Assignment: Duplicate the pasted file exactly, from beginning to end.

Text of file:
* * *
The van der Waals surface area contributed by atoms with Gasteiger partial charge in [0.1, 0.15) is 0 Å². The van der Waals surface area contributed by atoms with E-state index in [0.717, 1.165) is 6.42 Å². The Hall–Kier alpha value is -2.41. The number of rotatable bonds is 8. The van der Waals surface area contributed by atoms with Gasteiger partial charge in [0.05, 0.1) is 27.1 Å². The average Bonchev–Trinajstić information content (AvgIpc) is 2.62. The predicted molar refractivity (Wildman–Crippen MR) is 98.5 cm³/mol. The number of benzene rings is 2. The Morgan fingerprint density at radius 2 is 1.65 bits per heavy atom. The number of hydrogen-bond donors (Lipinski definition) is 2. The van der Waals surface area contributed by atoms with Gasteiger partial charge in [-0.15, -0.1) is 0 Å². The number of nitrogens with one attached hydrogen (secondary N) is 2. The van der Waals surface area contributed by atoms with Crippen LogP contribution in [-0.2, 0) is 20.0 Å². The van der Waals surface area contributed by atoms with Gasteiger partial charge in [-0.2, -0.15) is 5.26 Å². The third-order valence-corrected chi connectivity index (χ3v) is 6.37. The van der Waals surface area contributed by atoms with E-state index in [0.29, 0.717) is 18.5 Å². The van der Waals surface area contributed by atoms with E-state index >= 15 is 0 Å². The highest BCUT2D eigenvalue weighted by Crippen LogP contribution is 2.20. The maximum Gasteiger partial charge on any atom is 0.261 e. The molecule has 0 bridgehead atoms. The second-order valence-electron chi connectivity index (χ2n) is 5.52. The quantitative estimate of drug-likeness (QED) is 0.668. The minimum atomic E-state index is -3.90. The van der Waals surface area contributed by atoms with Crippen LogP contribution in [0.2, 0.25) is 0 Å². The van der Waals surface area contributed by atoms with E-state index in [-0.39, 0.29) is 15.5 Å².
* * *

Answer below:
The van der Waals surface area contributed by atoms with Gasteiger partial charge in [0.1, 0.15) is 0 Å². The van der Waals surface area contributed by atoms with E-state index in [0.717, 1.165) is 6.42 Å². The Hall–Kier alpha value is -2.41. The number of rotatable bonds is 8. The van der Waals surface area contributed by atoms with Gasteiger partial charge in [0.05, 0.1) is 27.1 Å². The average Bonchev–Trinajstić information content (AvgIpc) is 2.62. The predicted molar refractivity (Wildman–Crippen MR) is 98.5 cm³/mol. The number of benzene rings is 2. The Morgan fingerprint density at radius 2 is 1.65 bits per heavy atom. The number of hydrogen-bond donors (Lipinski definition) is 2. The van der Waals surface area contributed by atoms with Gasteiger partial charge in [-0.15, -0.1) is 0 Å². The number of nitrogens with one attached hydrogen (secondary N) is 2. The van der Waals surface area contributed by atoms with Crippen LogP contribution in [-0.2, 0) is 20.0 Å². The van der Waals surface area contributed by atoms with Gasteiger partial charge in [-0.2, -0.15) is 5.26 Å². The third-order valence-corrected chi connectivity index (χ3v) is 6.37. The van der Waals surface area contributed by atoms with E-state index in [0.29, 0.717) is 18.5 Å². The van der Waals surface area contributed by atoms with E-state index >= 15 is 0 Å². The highest BCUT2D eigenvalue weighted by Crippen LogP contribution is 2.20. The maximum Gasteiger partial charge on any atom is 0.261 e. The molecule has 0 bridgehead atoms. The second-order valence-electron chi connectivity index (χ2n) is 5.52. The quantitative estimate of drug-likeness (QED) is 0.668. The minimum atomic E-state index is -3.90. The van der Waals surface area contributed by atoms with Crippen LogP contribution in [0.2, 0.25) is 0 Å². The van der Waals surface area contributed by atoms with E-state index in [-0.39, 0.29) is 15.5 Å².